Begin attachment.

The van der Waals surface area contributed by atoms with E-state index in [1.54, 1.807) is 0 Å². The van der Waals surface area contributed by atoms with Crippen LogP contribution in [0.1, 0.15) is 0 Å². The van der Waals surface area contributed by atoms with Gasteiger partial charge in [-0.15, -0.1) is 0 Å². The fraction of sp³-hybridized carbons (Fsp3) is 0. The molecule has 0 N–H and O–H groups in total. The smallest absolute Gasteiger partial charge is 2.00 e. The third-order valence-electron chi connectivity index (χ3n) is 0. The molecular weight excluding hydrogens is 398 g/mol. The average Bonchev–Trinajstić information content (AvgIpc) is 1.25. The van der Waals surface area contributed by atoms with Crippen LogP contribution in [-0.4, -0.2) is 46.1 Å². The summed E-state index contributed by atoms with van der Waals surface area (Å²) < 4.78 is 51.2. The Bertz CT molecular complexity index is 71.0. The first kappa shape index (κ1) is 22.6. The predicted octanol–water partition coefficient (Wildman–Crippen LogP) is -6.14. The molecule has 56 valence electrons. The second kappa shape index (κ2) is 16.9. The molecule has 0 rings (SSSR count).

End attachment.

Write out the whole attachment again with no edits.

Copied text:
The van der Waals surface area contributed by atoms with E-state index in [1.54, 1.807) is 0 Å². The van der Waals surface area contributed by atoms with Crippen LogP contribution in [0.1, 0.15) is 0 Å². The van der Waals surface area contributed by atoms with Gasteiger partial charge in [-0.15, -0.1) is 0 Å². The fraction of sp³-hybridized carbons (Fsp3) is 0. The molecule has 0 N–H and O–H groups in total. The smallest absolute Gasteiger partial charge is 2.00 e. The third-order valence-electron chi connectivity index (χ3n) is 0. The molecular weight excluding hydrogens is 398 g/mol. The average Bonchev–Trinajstić information content (AvgIpc) is 1.25. The van der Waals surface area contributed by atoms with Crippen LogP contribution in [-0.4, -0.2) is 46.1 Å². The summed E-state index contributed by atoms with van der Waals surface area (Å²) < 4.78 is 51.2. The Bertz CT molecular complexity index is 71.0. The first kappa shape index (κ1) is 22.6. The predicted octanol–water partition coefficient (Wildman–Crippen LogP) is -6.14. The molecule has 56 valence electrons. The second kappa shape index (κ2) is 16.9. The molecule has 0 rings (SSSR count).